Published September 14, 2015 in the “Ocean Watch” column, Honolulu Star-Advertiser
©2015 Susan Scott
At my favorite snorkeling spot recently, I found a line of anglers blocking my usual beach entrance. I hadn’t seen them there before but I recognized the scene. In August and September, it’s common around the islands to see men, women and children fishing near one another with short poles in knee-deep water, white buckets waiting on the beach. Years ago, I didn’t know what this configuration meant so I asked an angler who explained that they were fishing for oama.
“My wife fries them up,” he said. “Delicious.”
Besides being good eating, the man told me that some anglers use oama as bait for papio.
“What are oama?” I asked.
“Baby weke,” he said.
Papio are the young of members of the jack (ulua) family and weke are yellowstripe goatfish. When weke are under 7 inches long, they’re oama.
Ten species of goatfish of various Hawaiian names swim in Hawaii’s waters. All are bottomfish that cruise the ocean floor poking two stiff chin whiskers into the sand and sediment. When the fish finds a shrimp, crab, worm or snail, it shoves its snout in the sand to nab it.
Goatfish are experts at finding the goodies because taste buds cover the wiggly extensions, which apparently reminded someone of a goat’s beard. Jacks and wrasses sometimes take advantage of the goatfish’s hunting tools and tag along, hoping to filch a flushed prey.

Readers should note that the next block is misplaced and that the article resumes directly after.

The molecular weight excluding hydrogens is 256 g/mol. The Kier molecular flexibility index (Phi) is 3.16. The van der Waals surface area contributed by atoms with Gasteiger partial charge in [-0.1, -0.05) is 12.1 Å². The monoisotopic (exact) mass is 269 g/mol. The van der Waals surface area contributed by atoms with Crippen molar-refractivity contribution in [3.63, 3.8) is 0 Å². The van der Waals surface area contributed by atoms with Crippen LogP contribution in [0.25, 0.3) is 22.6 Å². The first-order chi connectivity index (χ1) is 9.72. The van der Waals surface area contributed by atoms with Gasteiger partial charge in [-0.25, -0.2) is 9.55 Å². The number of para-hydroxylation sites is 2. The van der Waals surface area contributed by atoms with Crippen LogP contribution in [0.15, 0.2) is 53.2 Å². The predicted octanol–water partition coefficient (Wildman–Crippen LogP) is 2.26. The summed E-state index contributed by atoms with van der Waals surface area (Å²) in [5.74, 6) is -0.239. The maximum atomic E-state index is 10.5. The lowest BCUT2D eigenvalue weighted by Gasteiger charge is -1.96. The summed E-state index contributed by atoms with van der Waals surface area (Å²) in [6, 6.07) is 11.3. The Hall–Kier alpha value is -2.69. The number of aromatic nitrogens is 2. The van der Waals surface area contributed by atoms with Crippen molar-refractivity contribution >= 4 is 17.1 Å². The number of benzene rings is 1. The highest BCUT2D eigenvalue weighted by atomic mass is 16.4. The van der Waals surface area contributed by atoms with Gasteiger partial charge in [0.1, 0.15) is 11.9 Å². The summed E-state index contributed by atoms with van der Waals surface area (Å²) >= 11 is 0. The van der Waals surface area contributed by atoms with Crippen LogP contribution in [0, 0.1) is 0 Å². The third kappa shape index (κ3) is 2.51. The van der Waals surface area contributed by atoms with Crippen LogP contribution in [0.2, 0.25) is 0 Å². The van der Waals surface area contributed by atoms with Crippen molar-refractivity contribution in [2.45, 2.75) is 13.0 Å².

Weke are familiar to us snorkelers because these 14-inch-long fish like to forage in shallow water. The buttery yellow stripe running down the cream-colored body makes yellowstripe goatfish hard to spot at first, but when hunting, the fish blow their cover. The busy whiskers, called barbels, leave puffs of sediment in their wake.
Male goatfish also flutter their barbels to court females. (Look! I can waggle my whiskers!) When not eating or dating, goatfish tuck their goatees out of sight under their chins.
Weke spawn at the edge of the reef and the resulting young hatch at sea. In late summer, the youngsters return to the reef, often hanging together by the hundreds.
Because I couldn’t politely get past the dozen or so oama fishers standing at my snorkeling spot, and didn’t want to risk getting hooked, I walked down the beach and entered there.
And whoa! There beyond the sand, tucked into the corner of two coral heads, hung a thousand resting oama, maybe more. Their yellow-striped bodies shimmered in the morning sun and they moved in that beautiful fluid synchrony of schooling fish.
I hope they made a run for it.
Marine biologist Susan Scott writes the newspaper column, “Ocean
Watch”, for the Honolulu Star-Advertiser, www.staradvertiser.com
©2015 Susan Scott